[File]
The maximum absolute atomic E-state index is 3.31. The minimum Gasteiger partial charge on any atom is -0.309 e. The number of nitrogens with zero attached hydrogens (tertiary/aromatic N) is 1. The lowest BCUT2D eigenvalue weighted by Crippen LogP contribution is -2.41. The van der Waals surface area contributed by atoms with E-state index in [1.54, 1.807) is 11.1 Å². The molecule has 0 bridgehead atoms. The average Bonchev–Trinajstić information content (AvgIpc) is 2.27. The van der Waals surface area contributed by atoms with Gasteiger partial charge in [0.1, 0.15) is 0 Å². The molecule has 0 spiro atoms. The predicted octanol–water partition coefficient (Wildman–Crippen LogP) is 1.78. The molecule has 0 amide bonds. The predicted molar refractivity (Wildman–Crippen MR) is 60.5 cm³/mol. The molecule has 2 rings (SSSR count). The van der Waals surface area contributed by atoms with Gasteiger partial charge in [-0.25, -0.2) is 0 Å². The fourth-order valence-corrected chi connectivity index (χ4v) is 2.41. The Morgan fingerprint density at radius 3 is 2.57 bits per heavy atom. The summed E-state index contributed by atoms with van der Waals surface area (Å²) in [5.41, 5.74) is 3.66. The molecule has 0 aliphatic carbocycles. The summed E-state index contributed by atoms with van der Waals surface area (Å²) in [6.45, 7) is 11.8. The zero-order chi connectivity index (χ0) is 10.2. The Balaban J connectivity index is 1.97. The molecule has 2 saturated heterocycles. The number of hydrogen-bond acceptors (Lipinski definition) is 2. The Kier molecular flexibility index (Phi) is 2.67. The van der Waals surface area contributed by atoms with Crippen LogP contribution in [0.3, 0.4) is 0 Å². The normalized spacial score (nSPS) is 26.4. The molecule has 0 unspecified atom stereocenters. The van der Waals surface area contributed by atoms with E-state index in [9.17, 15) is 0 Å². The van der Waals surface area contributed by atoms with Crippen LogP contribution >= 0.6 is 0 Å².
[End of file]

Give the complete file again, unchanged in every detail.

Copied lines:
The maximum absolute atomic E-state index is 3.31. The minimum Gasteiger partial charge on any atom is -0.309 e. The number of nitrogens with zero attached hydrogens (tertiary/aromatic N) is 1. The lowest BCUT2D eigenvalue weighted by Crippen LogP contribution is -2.41. The van der Waals surface area contributed by atoms with E-state index in [1.54, 1.807) is 11.1 Å². The molecule has 0 bridgehead atoms. The average Bonchev–Trinajstić information content (AvgIpc) is 2.27. The van der Waals surface area contributed by atoms with Gasteiger partial charge in [0.1, 0.15) is 0 Å². The molecule has 0 spiro atoms. The predicted octanol–water partition coefficient (Wildman–Crippen LogP) is 1.78. The molecule has 0 amide bonds. The predicted molar refractivity (Wildman–Crippen MR) is 60.5 cm³/mol. The molecule has 2 rings (SSSR count). The van der Waals surface area contributed by atoms with Gasteiger partial charge in [-0.25, -0.2) is 0 Å². The fourth-order valence-corrected chi connectivity index (χ4v) is 2.41. The Morgan fingerprint density at radius 3 is 2.57 bits per heavy atom. The summed E-state index contributed by atoms with van der Waals surface area (Å²) in [5.41, 5.74) is 3.66. The molecule has 0 aliphatic carbocycles. The summed E-state index contributed by atoms with van der Waals surface area (Å²) in [6.45, 7) is 11.8. The zero-order chi connectivity index (χ0) is 10.2. The Balaban J connectivity index is 1.97. The molecule has 2 saturated heterocycles. The number of hydrogen-bond acceptors (Lipinski definition) is 2. The Kier molecular flexibility index (Phi) is 2.67. The van der Waals surface area contributed by atoms with Crippen LogP contribution in [0.3, 0.4) is 0 Å². The normalized spacial score (nSPS) is 26.4. The molecule has 0 unspecified atom stereocenters. The van der Waals surface area contributed by atoms with E-state index in [9.17, 15) is 0 Å². The van der Waals surface area contributed by atoms with Crippen LogP contribution >= 0.6 is 0 Å².